F5’s iHealth

16 January 2011 — Leave a comment

Back in October at a F5 user group meeting I first heard about F5’s new user tool to aid in supporting BigIP devices. It is designed to be a proactive tool that users can use to resolve issues themselves or identify issues before they become a problem. Lets go through the process of checking this tool out. As with most vendors they have a command that generates everything someone from support would want to see. F5 is no exception, what they have is called a QKView. To generate one login into the GUI of a BigIP device and go to System > Support and this is page that generates a new one. Simply click start with QKview boxed checked (no need for TCPDump in this case) and a few minutes later you have your freshly generated support file. If you have an old one already generated it will instead be prompting you to download it. When the new one is done download it and head on over to iHealth.f5.com. Since this is a support tool you will need a valid support contract to access this site. Once you login you will be presented with a simple screen to upload the new QKview file. Go ahead and upload your file.


After time you will have a number of files listed on the front page. You also notice you can enter F5 case numbers and internal help desk ticket numbers for better tracking of what was going on with that QKview.


As you can see I have files going back to October. Not sure if they have a space limit but so far this is a great archive of your support files so bonus there. Now select the report you want to view and it takes you to a main info page. This is a summary of pretty much everything you would like to know at a glance. At the top it tells you how many issues it has found and classifies them into high, medium and informational. You also can see if a upgrade is recommended or not. The rest of the page is filled with general info such a hardware info, number of servers, nodes, etc configured, the current software running and the license status.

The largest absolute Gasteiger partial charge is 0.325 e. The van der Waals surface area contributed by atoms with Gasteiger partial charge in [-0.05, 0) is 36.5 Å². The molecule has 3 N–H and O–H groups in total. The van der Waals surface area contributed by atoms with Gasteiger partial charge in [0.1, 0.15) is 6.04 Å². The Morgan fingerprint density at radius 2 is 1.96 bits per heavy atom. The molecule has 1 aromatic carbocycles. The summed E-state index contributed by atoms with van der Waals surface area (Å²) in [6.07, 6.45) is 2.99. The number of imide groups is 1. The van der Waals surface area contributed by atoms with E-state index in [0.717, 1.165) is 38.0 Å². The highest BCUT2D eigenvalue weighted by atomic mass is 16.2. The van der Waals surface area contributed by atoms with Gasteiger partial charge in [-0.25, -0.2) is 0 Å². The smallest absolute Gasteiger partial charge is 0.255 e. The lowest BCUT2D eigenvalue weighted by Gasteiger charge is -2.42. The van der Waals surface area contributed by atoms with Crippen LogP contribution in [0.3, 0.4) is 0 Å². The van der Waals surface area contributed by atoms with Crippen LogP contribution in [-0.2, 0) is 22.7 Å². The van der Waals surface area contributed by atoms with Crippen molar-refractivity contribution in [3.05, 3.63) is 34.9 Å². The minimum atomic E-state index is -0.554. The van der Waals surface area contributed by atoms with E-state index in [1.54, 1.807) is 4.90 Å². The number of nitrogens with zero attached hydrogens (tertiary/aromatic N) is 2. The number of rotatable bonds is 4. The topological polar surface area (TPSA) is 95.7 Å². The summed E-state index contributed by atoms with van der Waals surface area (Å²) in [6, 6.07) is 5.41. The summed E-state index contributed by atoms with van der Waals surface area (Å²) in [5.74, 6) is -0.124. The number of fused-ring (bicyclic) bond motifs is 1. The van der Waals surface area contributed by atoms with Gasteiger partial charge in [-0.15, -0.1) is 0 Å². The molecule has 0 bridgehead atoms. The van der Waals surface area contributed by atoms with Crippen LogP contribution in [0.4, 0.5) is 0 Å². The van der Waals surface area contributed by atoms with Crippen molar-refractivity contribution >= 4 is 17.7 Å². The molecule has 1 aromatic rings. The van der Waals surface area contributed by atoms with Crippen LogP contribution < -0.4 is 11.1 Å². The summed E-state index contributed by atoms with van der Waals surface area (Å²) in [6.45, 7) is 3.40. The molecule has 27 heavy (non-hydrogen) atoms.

The number one concern is the two high vulnerabilities:


The first alert is a password issue. Since this box is a dev device I know it has weak passwords so I am not worried about it. But as you can see it not only identifies real problems but helps you with best practices. Now the next alert is a concern. I can see it is not something an upgrade will fix so I need to go read up on how to fix it. The good news is that it tells me the solution I need and I can just click on that link and it takes me to the solution. In this case it is a real issue but I already have identified it and how to fix it before anything goes wrong! Got to love a tool that does that. If we keep poking around the interface we find a number of useful tools such as graphs, for example here is CPU:


Now remember how it let you keep old copies of the files? Now you have a nice historical archive of graphs you can look back on. We also can drill down and see parts of the config, for example here is virtual server and all it connects to such as pools, nodes, monitors, etc (if you’re wondering about the % after IP’s that is how different route domains [VRF’s] show up):


Now I could click on every link I don’t see the point at this point. You get the general idea. Part of our job as network engineers is to make sure the network is always up. This tool that is included with your support contract is a great way to identify and repair issues before they happen. This is also a great archive tool too as it does have a complete copy of your config (minus SSL private keys) that you can go back to later if need to compare. High five to F5 for making this tool public. A win-win for sure, we fix problems and don’t have to call support. If you have F5 devices you need to check out this tool.


So after I write this up becuase I did not find much info on it around the internet I see this in my RSS feed:

In 5 Minutes or Less Video – F5’s iHealth System

He did a better job showing you around then I did, good video of what this tool has to offer.

Steve Rossen

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Steve is a Network Engineer/Architect based in Dallas working in the financial services industry. He has worked for enterprises, non-profits, service providers, as a freelance consultant and even a short time at Cisco, deploying and maintaining networks. When not being a geek he is a avid supporter of Arsenal football club and makes regular trips to Europe to watch them play. The best way to interact with Steve is on Twitter, you can follow him as @steve.

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